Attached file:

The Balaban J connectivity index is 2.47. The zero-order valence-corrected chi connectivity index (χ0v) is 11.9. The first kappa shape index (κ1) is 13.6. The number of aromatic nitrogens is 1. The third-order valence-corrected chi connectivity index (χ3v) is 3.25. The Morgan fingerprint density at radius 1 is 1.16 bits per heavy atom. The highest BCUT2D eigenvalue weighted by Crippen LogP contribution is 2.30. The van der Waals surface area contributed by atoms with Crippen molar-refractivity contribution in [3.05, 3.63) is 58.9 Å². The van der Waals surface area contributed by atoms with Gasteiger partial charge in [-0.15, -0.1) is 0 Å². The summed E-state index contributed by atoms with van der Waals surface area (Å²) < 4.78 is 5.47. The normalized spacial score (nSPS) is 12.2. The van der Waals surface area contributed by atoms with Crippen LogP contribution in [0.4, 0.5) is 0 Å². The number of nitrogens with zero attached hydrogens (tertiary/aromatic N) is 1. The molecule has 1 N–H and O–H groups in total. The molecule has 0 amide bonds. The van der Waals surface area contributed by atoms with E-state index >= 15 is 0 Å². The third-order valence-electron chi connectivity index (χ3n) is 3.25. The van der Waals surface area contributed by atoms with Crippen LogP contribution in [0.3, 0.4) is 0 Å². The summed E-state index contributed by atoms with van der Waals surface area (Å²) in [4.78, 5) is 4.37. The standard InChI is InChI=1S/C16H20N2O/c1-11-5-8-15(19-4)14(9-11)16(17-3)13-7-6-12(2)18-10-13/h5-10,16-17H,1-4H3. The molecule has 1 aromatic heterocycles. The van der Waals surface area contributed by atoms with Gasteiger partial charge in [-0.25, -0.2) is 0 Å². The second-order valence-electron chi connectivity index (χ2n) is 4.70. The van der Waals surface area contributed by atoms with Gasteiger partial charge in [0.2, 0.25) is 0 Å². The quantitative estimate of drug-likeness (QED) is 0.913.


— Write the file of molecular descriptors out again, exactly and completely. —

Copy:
The Balaban J connectivity index is 2.47. The zero-order valence-corrected chi connectivity index (χ0v) is 11.9. The first kappa shape index (κ1) is 13.6. The number of aromatic nitrogens is 1. The third-order valence-corrected chi connectivity index (χ3v) is 3.25. The Morgan fingerprint density at radius 1 is 1.16 bits per heavy atom. The highest BCUT2D eigenvalue weighted by Crippen LogP contribution is 2.30. The van der Waals surface area contributed by atoms with Crippen molar-refractivity contribution in [3.05, 3.63) is 58.9 Å². The van der Waals surface area contributed by atoms with Gasteiger partial charge in [-0.15, -0.1) is 0 Å². The summed E-state index contributed by atoms with van der Waals surface area (Å²) < 4.78 is 5.47. The normalized spacial score (nSPS) is 12.2. The van der Waals surface area contributed by atoms with Crippen LogP contribution in [0.4, 0.5) is 0 Å². The number of nitrogens with zero attached hydrogens (tertiary/aromatic N) is 1. The molecule has 1 N–H and O–H groups in total. The molecule has 0 amide bonds. The van der Waals surface area contributed by atoms with E-state index >= 15 is 0 Å². The third-order valence-electron chi connectivity index (χ3n) is 3.25. The van der Waals surface area contributed by atoms with Crippen LogP contribution in [0.3, 0.4) is 0 Å². The summed E-state index contributed by atoms with van der Waals surface area (Å²) in [4.78, 5) is 4.37. The standard InChI is InChI=1S/C16H20N2O/c1-11-5-8-15(19-4)14(9-11)16(17-3)13-7-6-12(2)18-10-13/h5-10,16-17H,1-4H3. The molecule has 1 aromatic heterocycles. The van der Waals surface area contributed by atoms with Gasteiger partial charge in [-0.25, -0.2) is 0 Å². The second-order valence-electron chi connectivity index (χ2n) is 4.70. The van der Waals surface area contributed by atoms with Gasteiger partial charge in [0.2, 0.25) is 0 Å². The quantitative estimate of drug-likeness (QED) is 0.913.